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Telemedicine Access for All in Public Spaces

Kansas City, MO > Public Health Access
#telemedicineforall
D13c36f38f1dafdf6637889d2d2662bf?d=mm Jonathan Cokely

Proposed Jun. 3, 2020

Telemedicine  - in addition to the use of automated vitals monitoring and laboratory equipment - allows patients to access the healthcare system without the physical burden of a doctor's visit. Adopted early by men's health and medical marijuana start ups, where patients were able to speak with a licensed practitioner about their symptoms to determine if they were a candidate for prescription medications, telemedicine is now utilized by nearly all healthcare facilities to provide patient care without the risk of transmitting infectious diseases. In addition to the provider visit, a variety of technology is available to assess patient vitals, measurements, and lab results outside the four walls of a health care facility - a single drop of blood or a facial scan can now provide clinicians with valuable information without direct contact with the patient.


Under this policy, the KCMO Health Department would work in conjunction with health care providers (ex: Children's Mercy, Truman Medical Center, Samuel Rodgers Center), telecommunication companies (ex: Sprint, Google Fiber), pharmacies (ex: Walgreens, CVS) and technology vendors (ex: Cerner) to develop a virtual health care experience that can be accessed through privacy rooms or phone-booth style stalls across town - near public transit centers and public buildings, such as libraries, fire stations, schools, and City Hall. The goal would be to leverage public-private partnership to deliver this infrastructure at a low cost, with some services being entirely free to access. Patients would walk away from a visit with printed information about their health status and instructions for care, including prescriptions, educational materials, and next steps. Referrals for further care would be managed by the healthcare professionals in the KCMO Health Department, at the patient's request.

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Proposed Amendment

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Rick Usher (06/16/2020)
This proposal is right in line with the goals of Resolution 200411 which will be up for final City Council approval on the 18th. The amendment would be to include "telehealth" in the RFQ(s) to be developed for public private partnerships necessary to achieve the goals of the Resolution. http://cityclerk.kcmo.org/LiveWeb/Documents/Document.aspx?q=D72QMBSaf%2fvgxUIlW5tEDJNHT13kCrmMpPDDYmADIkO4waX45ysz2rffHERuLuwr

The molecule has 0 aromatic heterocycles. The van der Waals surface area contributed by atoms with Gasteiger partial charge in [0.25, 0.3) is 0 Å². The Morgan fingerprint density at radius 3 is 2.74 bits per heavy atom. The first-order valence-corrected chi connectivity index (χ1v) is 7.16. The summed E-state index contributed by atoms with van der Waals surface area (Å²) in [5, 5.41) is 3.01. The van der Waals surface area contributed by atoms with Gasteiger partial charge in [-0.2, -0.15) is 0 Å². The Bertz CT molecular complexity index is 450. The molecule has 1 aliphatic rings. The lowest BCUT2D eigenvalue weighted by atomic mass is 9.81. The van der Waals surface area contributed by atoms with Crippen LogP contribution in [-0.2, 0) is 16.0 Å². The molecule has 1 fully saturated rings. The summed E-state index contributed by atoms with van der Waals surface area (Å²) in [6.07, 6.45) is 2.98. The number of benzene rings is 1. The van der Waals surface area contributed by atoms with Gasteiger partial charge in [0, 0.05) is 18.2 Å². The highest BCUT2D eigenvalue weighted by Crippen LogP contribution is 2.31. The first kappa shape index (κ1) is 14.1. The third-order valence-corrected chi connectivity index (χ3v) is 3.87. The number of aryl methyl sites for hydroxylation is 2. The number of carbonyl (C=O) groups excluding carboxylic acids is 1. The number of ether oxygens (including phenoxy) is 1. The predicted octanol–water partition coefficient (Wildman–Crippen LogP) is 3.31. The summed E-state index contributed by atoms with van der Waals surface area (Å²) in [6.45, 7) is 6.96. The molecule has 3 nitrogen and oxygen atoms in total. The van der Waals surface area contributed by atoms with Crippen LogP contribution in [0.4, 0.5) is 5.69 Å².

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Virginia Darter (06/16/2020)
Is the idea of the phone booth style setting that it could be accessed by individuals who don’t have access to a phone or internet? Is that the problem you’re proposing to solve? I’m trying to figure out how this is different than a walk in minute clinic, except that a provider is not in the room. Would it be less cost prohibitive to standup a free access programs within existing clinic settings? I agree telemedicine is a needed service in the spectrum of care and is much more cost effective for minor illnesses and injuries than traditional care. Regulations overly restricted telehealth until COVID happened and now we are seeing just how effective and efficient it can be widespread. But part of that is the low overhead on physical space, cleaning, regulatory compliance of a location, etc. which would be a concern in phone booth style situation. There are at least a dozen existing telemedicine-only healthcare applications (ie Dr on Demand) that work very well; in that case, as with physical locations, cost is a barrier that could be solved with low overhead programs that make care free for all residents. Is it access to phones and internet that you’re getting at? Again, I’m totally for the idea of low cost, free access healthcare for all. But I’m wondering what sets this particular phone booth “style” format you’ve suggested apart from other ways of delivering care that requires a physical site or a phone with internet, and whether a partnership in the existing spectrum of care could achieve the same thing at a lower capital investment?

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Quoleshna Elbert (06/10/2020)
This is a great idea that might encourage folks to seek out preventative care more often! I would hope that economically disadvantaged areas would receive a heavier distribution of these facilities. There would also need to be regular sanitizing of these facilities.

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Jurisdiction: Kansas City

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